HB 5723 would enhance the current law by making the additional nonviolent offenses sealable on petition in the Circuit Court after 4 years from release, where there has been no further contact with the criminal justice system.
For over 40 years, Samuel DeWitt Proctor was a towering figure in the fight for the freedom of African Americans. He would have been proud of what the Chicago organization that bears his name was able to accomplish recently.
Decriminalize marijuana? The fact that over 70 municipalities have already done so may be one of the best-kept secrets in Illinois. Two years ago, PCG staff noticed a one-paragraph story in the Chicago Tribune stating that Chicago Heights had decriminalized low levels of cannabis. We decided to gather data on how many other municipalities had taken the same action.
Prior to August 19, 2011, if a person’s RAP sheet consisted only of an arrest with no convictions s/he could petition the court to have the arrest[s] expunged, but if s/he had one conviction or more, any subsequent arrest that did not lead to a conviction could not be expunged/sealed from the person's RAP sheet. This scenario has led to barriers in housing, employment, and educational opportunities for thousands of people based on misleading and/or misinterpreted RAP sheets.
On Sunday, I witnessed an arrest. I had just returned to Chicago from a trip to St. Louis and the heat in the city was blistering. My apartment does not have air conditioning, and, with a heat index in the triple digits, I decided to take my dog down for a walk on the shore so that we could both find some relief in the coolness of the lake breeze. As I rounded the corner of my building, I saw blue lights in the alley--lots of blue lights.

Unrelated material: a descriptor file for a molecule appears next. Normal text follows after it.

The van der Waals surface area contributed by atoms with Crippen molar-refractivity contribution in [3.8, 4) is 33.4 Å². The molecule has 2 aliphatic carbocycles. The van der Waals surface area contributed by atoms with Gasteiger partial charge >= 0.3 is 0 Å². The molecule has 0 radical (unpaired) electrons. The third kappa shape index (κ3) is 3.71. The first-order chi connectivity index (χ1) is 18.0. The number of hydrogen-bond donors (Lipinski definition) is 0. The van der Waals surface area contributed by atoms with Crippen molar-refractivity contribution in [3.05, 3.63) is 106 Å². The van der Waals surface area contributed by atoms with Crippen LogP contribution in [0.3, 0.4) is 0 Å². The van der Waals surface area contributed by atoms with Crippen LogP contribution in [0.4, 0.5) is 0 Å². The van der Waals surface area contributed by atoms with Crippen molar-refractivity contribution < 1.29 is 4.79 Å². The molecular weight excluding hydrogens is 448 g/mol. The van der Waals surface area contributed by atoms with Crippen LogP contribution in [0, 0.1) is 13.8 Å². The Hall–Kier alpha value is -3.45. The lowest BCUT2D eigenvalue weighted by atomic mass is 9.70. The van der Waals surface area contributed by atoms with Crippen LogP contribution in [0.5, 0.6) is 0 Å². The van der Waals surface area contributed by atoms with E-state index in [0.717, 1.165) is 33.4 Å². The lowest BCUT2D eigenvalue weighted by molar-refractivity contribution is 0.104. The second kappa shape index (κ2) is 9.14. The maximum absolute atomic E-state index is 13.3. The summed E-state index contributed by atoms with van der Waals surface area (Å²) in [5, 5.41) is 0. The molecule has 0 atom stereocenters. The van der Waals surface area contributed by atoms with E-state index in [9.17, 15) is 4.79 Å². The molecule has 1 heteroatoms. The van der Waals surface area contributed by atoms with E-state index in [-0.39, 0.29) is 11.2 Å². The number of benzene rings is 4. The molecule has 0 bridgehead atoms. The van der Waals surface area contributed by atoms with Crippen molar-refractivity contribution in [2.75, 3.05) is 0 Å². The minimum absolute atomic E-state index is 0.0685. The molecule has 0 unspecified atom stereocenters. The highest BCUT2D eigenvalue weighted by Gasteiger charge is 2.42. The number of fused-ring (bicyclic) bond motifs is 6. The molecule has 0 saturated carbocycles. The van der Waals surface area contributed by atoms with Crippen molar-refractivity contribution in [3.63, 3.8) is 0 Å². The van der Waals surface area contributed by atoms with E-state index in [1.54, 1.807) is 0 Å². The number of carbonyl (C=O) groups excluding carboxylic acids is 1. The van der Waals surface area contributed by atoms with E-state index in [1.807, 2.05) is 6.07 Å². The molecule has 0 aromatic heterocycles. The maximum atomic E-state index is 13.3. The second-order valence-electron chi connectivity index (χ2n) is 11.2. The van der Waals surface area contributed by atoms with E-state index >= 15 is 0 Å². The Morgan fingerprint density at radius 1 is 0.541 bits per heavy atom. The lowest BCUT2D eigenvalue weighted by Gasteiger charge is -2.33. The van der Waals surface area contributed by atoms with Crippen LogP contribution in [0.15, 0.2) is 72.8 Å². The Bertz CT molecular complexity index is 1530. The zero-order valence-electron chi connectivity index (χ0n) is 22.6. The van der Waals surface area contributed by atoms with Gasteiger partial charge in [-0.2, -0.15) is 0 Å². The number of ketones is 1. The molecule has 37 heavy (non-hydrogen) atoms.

Acts of political courage are not all that common these days. That's why County Board President Toni Preckwinkle's presence at a rally in downtown Chicago last Friday calling for an “End to the War on Drugs” was a singular event.
Chicago, IL: Just recently Governor Quinn signed the legislation to repeal the death penalty into law. Attend this workshop to find out the position of the Catholic Church, learn about the church’s active role in passing the legislation, and receive important information on how to educate others on this crucial issue. The workshop costs $10 and registration is required. Contact the Congregation of St. Joseph at 708-482-5042 for more information and to RSVP.
The so-called War on Drugs has turned the United States into a “prisoner nation” with horrendous consequences for African Americans. Pam Rodriquez, head of Treatment Alternatives for Safe Communities (TASC) served as staff director of the Disproportionate Justice Impact Commission Report, mandated two years ago by the Illinois General Assembly.